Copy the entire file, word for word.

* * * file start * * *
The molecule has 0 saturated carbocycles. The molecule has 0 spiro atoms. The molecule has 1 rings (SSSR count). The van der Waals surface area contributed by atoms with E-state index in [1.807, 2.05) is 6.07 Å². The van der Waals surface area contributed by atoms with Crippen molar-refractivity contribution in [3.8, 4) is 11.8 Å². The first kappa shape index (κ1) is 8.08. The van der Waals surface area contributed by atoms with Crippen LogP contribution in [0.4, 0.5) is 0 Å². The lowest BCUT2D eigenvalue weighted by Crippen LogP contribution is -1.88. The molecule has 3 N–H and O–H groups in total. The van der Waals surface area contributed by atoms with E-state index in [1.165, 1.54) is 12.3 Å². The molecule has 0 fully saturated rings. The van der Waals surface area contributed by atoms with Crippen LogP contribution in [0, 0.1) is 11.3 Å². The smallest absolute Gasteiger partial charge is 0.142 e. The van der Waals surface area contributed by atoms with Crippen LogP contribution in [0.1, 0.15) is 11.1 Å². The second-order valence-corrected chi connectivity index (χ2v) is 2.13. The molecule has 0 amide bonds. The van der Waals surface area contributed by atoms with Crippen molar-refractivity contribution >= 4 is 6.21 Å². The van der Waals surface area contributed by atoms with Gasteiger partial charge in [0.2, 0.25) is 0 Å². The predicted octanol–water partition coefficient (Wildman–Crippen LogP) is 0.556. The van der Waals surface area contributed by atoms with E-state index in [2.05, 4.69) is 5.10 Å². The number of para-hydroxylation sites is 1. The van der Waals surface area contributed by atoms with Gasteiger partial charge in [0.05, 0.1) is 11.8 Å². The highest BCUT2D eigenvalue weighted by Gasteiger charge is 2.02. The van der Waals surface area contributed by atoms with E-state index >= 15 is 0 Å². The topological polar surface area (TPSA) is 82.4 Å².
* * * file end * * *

The molecule has 0 saturated carbocycles. The molecule has 0 spiro atoms. The molecule has 1 rings (SSSR count). The van der Waals surface area contributed by atoms with E-state index in [1.807, 2.05) is 6.07 Å². The van der Waals surface area contributed by atoms with Crippen molar-refractivity contribution in [3.8, 4) is 11.8 Å². The first kappa shape index (κ1) is 8.08. The van der Waals surface area contributed by atoms with Crippen LogP contribution in [0.4, 0.5) is 0 Å². The lowest BCUT2D eigenvalue weighted by Crippen LogP contribution is -1.88. The molecule has 3 N–H and O–H groups in total. The van der Waals surface area contributed by atoms with E-state index in [1.165, 1.54) is 12.3 Å². The molecule has 0 fully saturated rings. The van der Waals surface area contributed by atoms with Crippen LogP contribution in [0, 0.1) is 11.3 Å². The smallest absolute Gasteiger partial charge is 0.142 e. The van der Waals surface area contributed by atoms with Crippen LogP contribution in [0.1, 0.15) is 11.1 Å². The second-order valence-corrected chi connectivity index (χ2v) is 2.13. The molecule has 0 amide bonds. The van der Waals surface area contributed by atoms with Crippen molar-refractivity contribution >= 4 is 6.21 Å². The van der Waals surface area contributed by atoms with Gasteiger partial charge in [0.2, 0.25) is 0 Å². The predicted octanol–water partition coefficient (Wildman–Crippen LogP) is 0.556. The van der Waals surface area contributed by atoms with E-state index in [2.05, 4.69) is 5.10 Å². The number of para-hydroxylation sites is 1. The van der Waals surface area contributed by atoms with Gasteiger partial charge in [0.05, 0.1) is 11.8 Å². The highest BCUT2D eigenvalue weighted by Gasteiger charge is 2.02. The van der Waals surface area contributed by atoms with E-state index >= 15 is 0 Å². The topological polar surface area (TPSA) is 82.4 Å².